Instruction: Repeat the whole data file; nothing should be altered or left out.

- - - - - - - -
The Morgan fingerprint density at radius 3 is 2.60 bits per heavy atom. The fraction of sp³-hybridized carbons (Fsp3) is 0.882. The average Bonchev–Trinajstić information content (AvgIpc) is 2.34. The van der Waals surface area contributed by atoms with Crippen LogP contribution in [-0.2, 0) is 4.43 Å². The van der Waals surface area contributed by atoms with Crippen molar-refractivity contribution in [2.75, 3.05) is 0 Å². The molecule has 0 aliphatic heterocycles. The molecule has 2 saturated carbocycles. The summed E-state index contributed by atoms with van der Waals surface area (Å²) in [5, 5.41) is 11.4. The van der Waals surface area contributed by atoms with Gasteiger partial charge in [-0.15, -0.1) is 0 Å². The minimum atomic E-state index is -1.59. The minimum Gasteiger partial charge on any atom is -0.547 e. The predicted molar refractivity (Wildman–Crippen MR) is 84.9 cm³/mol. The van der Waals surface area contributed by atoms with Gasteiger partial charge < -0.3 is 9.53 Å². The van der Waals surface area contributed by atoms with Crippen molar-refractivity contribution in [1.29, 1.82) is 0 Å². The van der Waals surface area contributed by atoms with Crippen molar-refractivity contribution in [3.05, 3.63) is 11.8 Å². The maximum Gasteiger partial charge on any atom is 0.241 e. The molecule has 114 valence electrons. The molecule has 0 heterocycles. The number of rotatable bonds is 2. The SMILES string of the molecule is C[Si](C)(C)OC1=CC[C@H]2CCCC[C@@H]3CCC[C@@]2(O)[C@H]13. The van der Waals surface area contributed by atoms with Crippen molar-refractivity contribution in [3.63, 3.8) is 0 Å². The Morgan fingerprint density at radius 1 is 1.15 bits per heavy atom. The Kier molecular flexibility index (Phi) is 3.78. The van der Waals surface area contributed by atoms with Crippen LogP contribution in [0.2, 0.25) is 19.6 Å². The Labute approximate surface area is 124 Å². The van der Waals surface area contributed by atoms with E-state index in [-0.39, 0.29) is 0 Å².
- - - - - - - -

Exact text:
The Morgan fingerprint density at radius 3 is 2.60 bits per heavy atom. The fraction of sp³-hybridized carbons (Fsp3) is 0.882. The average Bonchev–Trinajstić information content (AvgIpc) is 2.34. The van der Waals surface area contributed by atoms with Crippen LogP contribution in [-0.2, 0) is 4.43 Å². The van der Waals surface area contributed by atoms with Crippen molar-refractivity contribution in [2.75, 3.05) is 0 Å². The molecule has 0 aliphatic heterocycles. The molecule has 2 saturated carbocycles. The summed E-state index contributed by atoms with van der Waals surface area (Å²) in [5, 5.41) is 11.4. The van der Waals surface area contributed by atoms with Gasteiger partial charge in [-0.15, -0.1) is 0 Å². The minimum atomic E-state index is -1.59. The minimum Gasteiger partial charge on any atom is -0.547 e. The predicted molar refractivity (Wildman–Crippen MR) is 84.9 cm³/mol. The van der Waals surface area contributed by atoms with Gasteiger partial charge < -0.3 is 9.53 Å². The van der Waals surface area contributed by atoms with Crippen molar-refractivity contribution in [1.29, 1.82) is 0 Å². The van der Waals surface area contributed by atoms with Crippen molar-refractivity contribution in [3.05, 3.63) is 11.8 Å². The maximum Gasteiger partial charge on any atom is 0.241 e. The molecule has 114 valence electrons. The molecule has 0 heterocycles. The number of rotatable bonds is 2. The SMILES string of the molecule is C[Si](C)(C)OC1=CC[C@H]2CCCC[C@@H]3CCC[C@@]2(O)[C@H]13. The van der Waals surface area contributed by atoms with Crippen molar-refractivity contribution in [3.63, 3.8) is 0 Å². The Morgan fingerprint density at radius 1 is 1.15 bits per heavy atom. The Kier molecular flexibility index (Phi) is 3.78. The van der Waals surface area contributed by atoms with Crippen LogP contribution in [0.2, 0.25) is 19.6 Å². The Labute approximate surface area is 124 Å². The van der Waals surface area contributed by atoms with E-state index in [-0.39, 0.29) is 0 Å².